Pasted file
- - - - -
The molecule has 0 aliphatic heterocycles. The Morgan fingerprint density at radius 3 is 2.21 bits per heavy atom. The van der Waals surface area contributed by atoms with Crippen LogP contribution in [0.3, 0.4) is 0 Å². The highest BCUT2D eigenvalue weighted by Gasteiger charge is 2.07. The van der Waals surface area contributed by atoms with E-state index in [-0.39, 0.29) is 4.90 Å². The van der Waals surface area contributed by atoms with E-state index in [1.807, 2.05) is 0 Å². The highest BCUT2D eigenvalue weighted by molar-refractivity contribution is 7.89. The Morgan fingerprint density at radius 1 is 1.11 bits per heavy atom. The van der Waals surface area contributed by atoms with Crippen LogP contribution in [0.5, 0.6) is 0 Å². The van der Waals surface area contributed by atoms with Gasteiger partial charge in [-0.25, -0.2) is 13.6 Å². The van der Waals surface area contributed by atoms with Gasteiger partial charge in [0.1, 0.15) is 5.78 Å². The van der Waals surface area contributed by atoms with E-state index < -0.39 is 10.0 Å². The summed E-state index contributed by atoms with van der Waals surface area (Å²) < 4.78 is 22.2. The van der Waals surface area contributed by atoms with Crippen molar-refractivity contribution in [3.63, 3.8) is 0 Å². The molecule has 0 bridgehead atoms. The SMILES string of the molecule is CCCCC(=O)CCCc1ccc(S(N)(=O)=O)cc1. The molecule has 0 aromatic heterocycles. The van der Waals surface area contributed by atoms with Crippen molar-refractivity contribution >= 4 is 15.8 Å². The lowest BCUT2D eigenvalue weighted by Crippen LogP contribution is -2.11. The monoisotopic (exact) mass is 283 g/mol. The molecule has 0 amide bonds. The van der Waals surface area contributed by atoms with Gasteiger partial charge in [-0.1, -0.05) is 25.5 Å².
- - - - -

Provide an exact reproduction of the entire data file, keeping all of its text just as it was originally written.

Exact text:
The molecule has 0 aliphatic heterocycles. The Morgan fingerprint density at radius 3 is 2.21 bits per heavy atom. The van der Waals surface area contributed by atoms with Crippen LogP contribution in [0.3, 0.4) is 0 Å². The highest BCUT2D eigenvalue weighted by Gasteiger charge is 2.07. The van der Waals surface area contributed by atoms with E-state index in [-0.39, 0.29) is 4.90 Å². The van der Waals surface area contributed by atoms with E-state index in [1.807, 2.05) is 0 Å². The highest BCUT2D eigenvalue weighted by molar-refractivity contribution is 7.89. The Morgan fingerprint density at radius 1 is 1.11 bits per heavy atom. The van der Waals surface area contributed by atoms with Crippen LogP contribution in [0.5, 0.6) is 0 Å². The van der Waals surface area contributed by atoms with Gasteiger partial charge in [-0.25, -0.2) is 13.6 Å². The van der Waals surface area contributed by atoms with Gasteiger partial charge in [0.1, 0.15) is 5.78 Å². The van der Waals surface area contributed by atoms with E-state index < -0.39 is 10.0 Å². The summed E-state index contributed by atoms with van der Waals surface area (Å²) < 4.78 is 22.2. The van der Waals surface area contributed by atoms with Crippen molar-refractivity contribution in [3.63, 3.8) is 0 Å². The molecule has 0 bridgehead atoms. The SMILES string of the molecule is CCCCC(=O)CCCc1ccc(S(N)(=O)=O)cc1. The molecule has 0 aromatic heterocycles. The van der Waals surface area contributed by atoms with Crippen molar-refractivity contribution >= 4 is 15.8 Å². The lowest BCUT2D eigenvalue weighted by Crippen LogP contribution is -2.11. The monoisotopic (exact) mass is 283 g/mol. The molecule has 0 amide bonds. The van der Waals surface area contributed by atoms with Gasteiger partial charge in [-0.1, -0.05) is 25.5 Å².